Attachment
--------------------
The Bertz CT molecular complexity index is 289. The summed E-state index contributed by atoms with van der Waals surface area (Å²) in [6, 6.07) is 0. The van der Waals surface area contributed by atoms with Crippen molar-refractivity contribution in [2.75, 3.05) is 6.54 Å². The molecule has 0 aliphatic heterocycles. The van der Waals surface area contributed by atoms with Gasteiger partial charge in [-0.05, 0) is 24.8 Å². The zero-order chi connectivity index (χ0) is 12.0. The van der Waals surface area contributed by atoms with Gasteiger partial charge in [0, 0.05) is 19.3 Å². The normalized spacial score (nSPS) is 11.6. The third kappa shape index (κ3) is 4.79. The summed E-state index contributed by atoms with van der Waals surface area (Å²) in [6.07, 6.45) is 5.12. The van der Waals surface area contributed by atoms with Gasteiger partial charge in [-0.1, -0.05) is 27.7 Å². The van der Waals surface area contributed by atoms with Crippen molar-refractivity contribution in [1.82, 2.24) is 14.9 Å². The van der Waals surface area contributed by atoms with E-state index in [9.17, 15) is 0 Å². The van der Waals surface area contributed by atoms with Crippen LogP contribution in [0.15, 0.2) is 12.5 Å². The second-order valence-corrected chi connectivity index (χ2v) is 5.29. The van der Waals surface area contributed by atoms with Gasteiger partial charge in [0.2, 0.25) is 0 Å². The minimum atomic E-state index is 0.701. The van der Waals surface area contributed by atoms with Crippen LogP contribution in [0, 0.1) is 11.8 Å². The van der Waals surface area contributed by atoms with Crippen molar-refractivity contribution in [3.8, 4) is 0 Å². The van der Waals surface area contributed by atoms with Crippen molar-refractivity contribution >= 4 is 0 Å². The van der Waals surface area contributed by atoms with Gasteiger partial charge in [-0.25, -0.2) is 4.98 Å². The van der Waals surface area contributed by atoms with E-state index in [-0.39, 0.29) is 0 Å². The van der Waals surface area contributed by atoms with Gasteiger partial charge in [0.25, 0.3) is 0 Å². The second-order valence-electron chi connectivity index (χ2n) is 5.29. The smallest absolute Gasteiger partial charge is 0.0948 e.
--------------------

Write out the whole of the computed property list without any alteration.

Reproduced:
The Bertz CT molecular complexity index is 289. The summed E-state index contributed by atoms with van der Waals surface area (Å²) in [6, 6.07) is 0. The van der Waals surface area contributed by atoms with Crippen molar-refractivity contribution in [2.75, 3.05) is 6.54 Å². The molecule has 0 aliphatic heterocycles. The van der Waals surface area contributed by atoms with Gasteiger partial charge in [-0.05, 0) is 24.8 Å². The zero-order chi connectivity index (χ0) is 12.0. The van der Waals surface area contributed by atoms with Gasteiger partial charge in [0, 0.05) is 19.3 Å². The normalized spacial score (nSPS) is 11.6. The third kappa shape index (κ3) is 4.79. The summed E-state index contributed by atoms with van der Waals surface area (Å²) in [6.07, 6.45) is 5.12. The van der Waals surface area contributed by atoms with Gasteiger partial charge in [-0.1, -0.05) is 27.7 Å². The van der Waals surface area contributed by atoms with Crippen molar-refractivity contribution in [1.82, 2.24) is 14.9 Å². The van der Waals surface area contributed by atoms with E-state index in [9.17, 15) is 0 Å². The van der Waals surface area contributed by atoms with Crippen LogP contribution in [0.15, 0.2) is 12.5 Å². The second-order valence-corrected chi connectivity index (χ2v) is 5.29. The van der Waals surface area contributed by atoms with Gasteiger partial charge in [0.2, 0.25) is 0 Å². The minimum atomic E-state index is 0.701. The van der Waals surface area contributed by atoms with Crippen LogP contribution in [0, 0.1) is 11.8 Å². The van der Waals surface area contributed by atoms with Crippen molar-refractivity contribution in [3.8, 4) is 0 Å². The van der Waals surface area contributed by atoms with Crippen molar-refractivity contribution >= 4 is 0 Å². The van der Waals surface area contributed by atoms with Gasteiger partial charge in [-0.25, -0.2) is 4.98 Å². The van der Waals surface area contributed by atoms with E-state index in [-0.39, 0.29) is 0 Å². The van der Waals surface area contributed by atoms with Gasteiger partial charge in [0.25, 0.3) is 0 Å². The second-order valence-electron chi connectivity index (χ2n) is 5.29. The smallest absolute Gasteiger partial charge is 0.0948 e.